Nathan said to David, “You are the man! Thus says the Lord, the God of Israel, ‘I anointed you king over Israel, and I delivered you out of the hand of Saul. And I gave you your master’s house and your master’s wives into your arms and gave you the house of Israel and of Judah. And if this were too little, I would add to you as much more. Why have you despised the word of the Lord, to do what is evil in his sight? You have struck down Uriah the Hittite with the sword and have taken his wife to be your wife and have killed him with the sword of the Ammonites. Now therefore the sword shall never depart from your house, because you have despised me and have taken the wife of Uriah the Hittite to be your wife.’
"Thus says the Lord, ‘Behold, I will raise up evil against you out of your own house. And I will take your wives before your eyes and give them to your neighbor, and he shall lie with your wives in the sight of this sun. For you did it secretly, but I will do this thing before all Israel and before the sun.’”
David said to Nathan, “I have sinned against the Lord.”
Create in Me a Clean Heart, O God
To the choirmaster. A Psalm of David, when Nathan the prophet went to him, after he had gone in to Bathsheba.
Have mercy on me, O God,
according to your steadfast love;
according to your abundant mercy
blot out my transgressions.
Wash me thoroughly from my iniquity,
and cleanse me from my sin!
For I know my transgressions,
and my sin is ever before me.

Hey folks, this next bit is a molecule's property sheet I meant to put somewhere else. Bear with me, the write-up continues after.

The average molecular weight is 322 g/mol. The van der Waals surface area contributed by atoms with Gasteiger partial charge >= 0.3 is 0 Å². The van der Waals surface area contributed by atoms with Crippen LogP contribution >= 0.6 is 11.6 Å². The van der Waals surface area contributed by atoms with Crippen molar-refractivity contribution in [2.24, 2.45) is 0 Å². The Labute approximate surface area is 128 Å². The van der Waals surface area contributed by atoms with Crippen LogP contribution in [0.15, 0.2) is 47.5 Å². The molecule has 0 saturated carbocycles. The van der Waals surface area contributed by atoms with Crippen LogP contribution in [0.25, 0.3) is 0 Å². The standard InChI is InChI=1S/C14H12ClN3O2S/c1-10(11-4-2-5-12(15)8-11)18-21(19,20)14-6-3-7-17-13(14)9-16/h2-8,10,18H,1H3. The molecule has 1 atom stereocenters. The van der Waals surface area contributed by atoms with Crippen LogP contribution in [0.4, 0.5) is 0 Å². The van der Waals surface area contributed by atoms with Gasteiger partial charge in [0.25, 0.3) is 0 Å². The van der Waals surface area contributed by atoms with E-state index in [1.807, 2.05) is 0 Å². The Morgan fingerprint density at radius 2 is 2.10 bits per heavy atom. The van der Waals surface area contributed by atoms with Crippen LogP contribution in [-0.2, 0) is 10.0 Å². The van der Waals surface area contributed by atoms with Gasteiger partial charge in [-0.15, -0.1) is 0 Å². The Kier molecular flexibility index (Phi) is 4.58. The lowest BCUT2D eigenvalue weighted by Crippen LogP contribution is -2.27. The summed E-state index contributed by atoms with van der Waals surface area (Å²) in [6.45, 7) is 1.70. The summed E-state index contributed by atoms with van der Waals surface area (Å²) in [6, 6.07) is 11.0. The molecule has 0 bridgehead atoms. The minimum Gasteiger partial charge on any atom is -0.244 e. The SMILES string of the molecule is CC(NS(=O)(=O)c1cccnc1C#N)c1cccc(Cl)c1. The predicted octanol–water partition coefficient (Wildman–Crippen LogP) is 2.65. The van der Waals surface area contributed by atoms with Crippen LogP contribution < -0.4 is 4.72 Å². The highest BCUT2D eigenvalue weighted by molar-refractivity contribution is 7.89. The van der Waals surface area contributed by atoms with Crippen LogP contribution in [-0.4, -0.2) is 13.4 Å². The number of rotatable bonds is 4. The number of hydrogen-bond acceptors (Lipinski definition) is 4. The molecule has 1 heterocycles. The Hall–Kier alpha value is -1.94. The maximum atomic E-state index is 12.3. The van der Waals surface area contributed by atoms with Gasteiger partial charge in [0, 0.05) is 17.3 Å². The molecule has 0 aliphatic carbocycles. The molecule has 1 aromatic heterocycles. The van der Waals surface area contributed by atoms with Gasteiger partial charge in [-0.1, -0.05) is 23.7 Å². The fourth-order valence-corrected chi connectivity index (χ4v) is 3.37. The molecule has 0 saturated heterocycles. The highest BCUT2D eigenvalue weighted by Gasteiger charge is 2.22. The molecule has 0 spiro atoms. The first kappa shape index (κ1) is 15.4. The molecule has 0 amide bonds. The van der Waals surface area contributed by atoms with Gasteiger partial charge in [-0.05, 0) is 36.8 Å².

Against you, you only, have I sinned
and done what is evil in your sight,
so that you may be justified in your words
and blameless in your judgment.
Behold, I was brought forth in iniquity,
and in sin did my mother conceive me.
Behold, you delight in truth in the inward being,
and you teach me wisdom in the secret heart.
Purge me with hyssop, and I shall be clean;
wash me, and I shall be whiter than snow.
Let me hear joy and gladness;
let the bones that you have broken rejoice.
Hide your face from my sins,
and blot out all my iniquities.
Create in me a clean heart, O God,
and renew a right spirit within me.
Cast me not away from your presence,
and take not your Holy Spirit from me.
Restore to me the joy of your salvation,
and uphold me with a willing spirit.
Then I will teach transgressors your ways,
and sinners will return to you.
Deliver me from bloodguiltiness, O God,
O God of my salvation,
and my tongue will sing aloud of your righteousness.
O Lord, open my lips,
and my mouth will declare your praise.
For you will not delight in sacrifice, or I would give it;
you will not be pleased with a burnt offering.
The sacrifices of God are a broken spirit;
a broken and contrite heart,
O God, you will not despise.
Do good to Zion in your good pleasure;
build up the walls of Jerusalem;
then will you delight in right sacrifices,
in burnt offerings and whole burnt offerings;
then bulls will be offered on your altar.
2 Samuel 12:13b-17
And Nathan said to David, “The Lord also has put away your sin; you shall not die. Nevertheless, because by this deed you have utterly scorned the Lord, the child who is born to you shall die.” Then Nathan went to his house.
David’s Child Dies
And the Lord afflicted the child that Uriah’s wife bore to David, and he became sick. David therefore sought God on behalf of the child. And David fasted and went in and lay all night on the ground. And the elders of his house stood beside him, to raise him from the ground, but he would not, nor did he eat food with them.
Holy Bible, English Standard Version,
as arranged in chronological order by F. Legard Smith